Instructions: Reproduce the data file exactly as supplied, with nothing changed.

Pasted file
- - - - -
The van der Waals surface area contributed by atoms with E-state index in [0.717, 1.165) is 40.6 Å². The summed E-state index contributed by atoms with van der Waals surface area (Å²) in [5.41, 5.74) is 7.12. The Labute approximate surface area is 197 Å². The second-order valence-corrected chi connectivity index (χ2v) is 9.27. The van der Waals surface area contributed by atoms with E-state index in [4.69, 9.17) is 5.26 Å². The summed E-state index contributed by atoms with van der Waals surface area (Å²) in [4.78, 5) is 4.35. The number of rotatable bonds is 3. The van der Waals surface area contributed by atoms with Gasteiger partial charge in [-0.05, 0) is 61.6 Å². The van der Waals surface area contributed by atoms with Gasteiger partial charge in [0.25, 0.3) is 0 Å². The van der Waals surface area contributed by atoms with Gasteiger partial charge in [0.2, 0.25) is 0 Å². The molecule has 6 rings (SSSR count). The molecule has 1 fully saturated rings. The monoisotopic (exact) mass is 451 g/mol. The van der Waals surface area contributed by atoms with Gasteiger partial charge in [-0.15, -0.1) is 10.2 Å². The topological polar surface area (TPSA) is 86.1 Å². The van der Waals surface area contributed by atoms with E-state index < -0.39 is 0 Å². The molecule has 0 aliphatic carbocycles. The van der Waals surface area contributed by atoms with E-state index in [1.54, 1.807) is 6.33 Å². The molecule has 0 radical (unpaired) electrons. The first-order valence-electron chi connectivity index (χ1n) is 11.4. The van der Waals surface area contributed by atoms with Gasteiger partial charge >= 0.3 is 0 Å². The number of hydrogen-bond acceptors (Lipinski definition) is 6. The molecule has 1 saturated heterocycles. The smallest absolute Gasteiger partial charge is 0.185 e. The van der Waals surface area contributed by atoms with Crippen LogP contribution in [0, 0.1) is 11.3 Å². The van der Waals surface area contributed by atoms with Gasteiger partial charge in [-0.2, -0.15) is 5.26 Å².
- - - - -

The van der Waals surface area contributed by atoms with E-state index in [0.717, 1.165) is 40.6 Å². The summed E-state index contributed by atoms with van der Waals surface area (Å²) in [5.41, 5.74) is 7.12. The Labute approximate surface area is 197 Å². The second-order valence-corrected chi connectivity index (χ2v) is 9.27. The van der Waals surface area contributed by atoms with E-state index in [4.69, 9.17) is 5.26 Å². The summed E-state index contributed by atoms with van der Waals surface area (Å²) in [4.78, 5) is 4.35. The number of rotatable bonds is 3. The van der Waals surface area contributed by atoms with Gasteiger partial charge in [-0.05, 0) is 61.6 Å². The van der Waals surface area contributed by atoms with Gasteiger partial charge in [0.25, 0.3) is 0 Å². The van der Waals surface area contributed by atoms with Gasteiger partial charge in [0.2, 0.25) is 0 Å². The molecule has 6 rings (SSSR count). The molecule has 1 fully saturated rings. The monoisotopic (exact) mass is 451 g/mol. The van der Waals surface area contributed by atoms with Gasteiger partial charge in [-0.15, -0.1) is 10.2 Å². The topological polar surface area (TPSA) is 86.1 Å². The van der Waals surface area contributed by atoms with E-state index < -0.39 is 0 Å². The molecule has 0 aliphatic carbocycles. The van der Waals surface area contributed by atoms with E-state index in [1.54, 1.807) is 6.33 Å². The molecule has 0 radical (unpaired) electrons. The first-order valence-electron chi connectivity index (χ1n) is 11.4. The van der Waals surface area contributed by atoms with Gasteiger partial charge >= 0.3 is 0 Å². The number of hydrogen-bond acceptors (Lipinski definition) is 6. The molecule has 1 saturated heterocycles. The smallest absolute Gasteiger partial charge is 0.185 e. The van der Waals surface area contributed by atoms with Crippen LogP contribution in [0, 0.1) is 11.3 Å². The van der Waals surface area contributed by atoms with Gasteiger partial charge in [-0.2, -0.15) is 5.26 Å².